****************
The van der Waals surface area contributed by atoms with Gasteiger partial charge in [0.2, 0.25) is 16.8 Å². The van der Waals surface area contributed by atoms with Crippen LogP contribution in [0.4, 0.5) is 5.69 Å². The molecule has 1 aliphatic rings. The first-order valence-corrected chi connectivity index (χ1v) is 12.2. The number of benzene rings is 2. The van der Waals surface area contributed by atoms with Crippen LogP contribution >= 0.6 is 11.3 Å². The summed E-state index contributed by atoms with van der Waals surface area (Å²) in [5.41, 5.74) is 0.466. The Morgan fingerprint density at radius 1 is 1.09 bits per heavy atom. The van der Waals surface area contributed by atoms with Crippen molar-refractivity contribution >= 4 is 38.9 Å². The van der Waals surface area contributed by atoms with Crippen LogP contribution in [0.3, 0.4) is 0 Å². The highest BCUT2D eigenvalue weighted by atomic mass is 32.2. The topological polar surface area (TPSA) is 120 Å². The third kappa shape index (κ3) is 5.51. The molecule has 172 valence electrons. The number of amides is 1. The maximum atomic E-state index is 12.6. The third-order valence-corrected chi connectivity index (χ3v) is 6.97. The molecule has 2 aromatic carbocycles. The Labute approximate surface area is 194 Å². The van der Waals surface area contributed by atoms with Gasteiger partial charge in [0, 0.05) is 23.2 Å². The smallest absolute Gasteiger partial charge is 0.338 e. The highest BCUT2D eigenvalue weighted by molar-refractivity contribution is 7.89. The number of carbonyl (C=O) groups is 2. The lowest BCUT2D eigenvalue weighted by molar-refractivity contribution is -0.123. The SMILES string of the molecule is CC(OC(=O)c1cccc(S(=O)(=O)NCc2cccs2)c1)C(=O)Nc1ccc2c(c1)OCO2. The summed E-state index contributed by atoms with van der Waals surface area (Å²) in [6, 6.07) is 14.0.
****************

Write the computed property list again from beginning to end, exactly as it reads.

The van der Waals surface area contributed by atoms with Gasteiger partial charge in [0.2, 0.25) is 16.8 Å². The van der Waals surface area contributed by atoms with Crippen LogP contribution in [0.4, 0.5) is 5.69 Å². The molecule has 1 aliphatic rings. The first-order valence-corrected chi connectivity index (χ1v) is 12.2. The number of benzene rings is 2. The van der Waals surface area contributed by atoms with Crippen LogP contribution >= 0.6 is 11.3 Å². The summed E-state index contributed by atoms with van der Waals surface area (Å²) in [5.41, 5.74) is 0.466. The Morgan fingerprint density at radius 1 is 1.09 bits per heavy atom. The van der Waals surface area contributed by atoms with Crippen molar-refractivity contribution >= 4 is 38.9 Å². The van der Waals surface area contributed by atoms with Crippen LogP contribution in [0.3, 0.4) is 0 Å². The highest BCUT2D eigenvalue weighted by atomic mass is 32.2. The topological polar surface area (TPSA) is 120 Å². The third kappa shape index (κ3) is 5.51. The molecule has 172 valence electrons. The number of amides is 1. The maximum atomic E-state index is 12.6. The third-order valence-corrected chi connectivity index (χ3v) is 6.97. The molecule has 2 aromatic carbocycles. The Labute approximate surface area is 194 Å². The van der Waals surface area contributed by atoms with Gasteiger partial charge in [0, 0.05) is 23.2 Å². The smallest absolute Gasteiger partial charge is 0.338 e. The highest BCUT2D eigenvalue weighted by molar-refractivity contribution is 7.89. The number of carbonyl (C=O) groups is 2. The lowest BCUT2D eigenvalue weighted by molar-refractivity contribution is -0.123. The SMILES string of the molecule is CC(OC(=O)c1cccc(S(=O)(=O)NCc2cccs2)c1)C(=O)Nc1ccc2c(c1)OCO2. The summed E-state index contributed by atoms with van der Waals surface area (Å²) in [6, 6.07) is 14.0.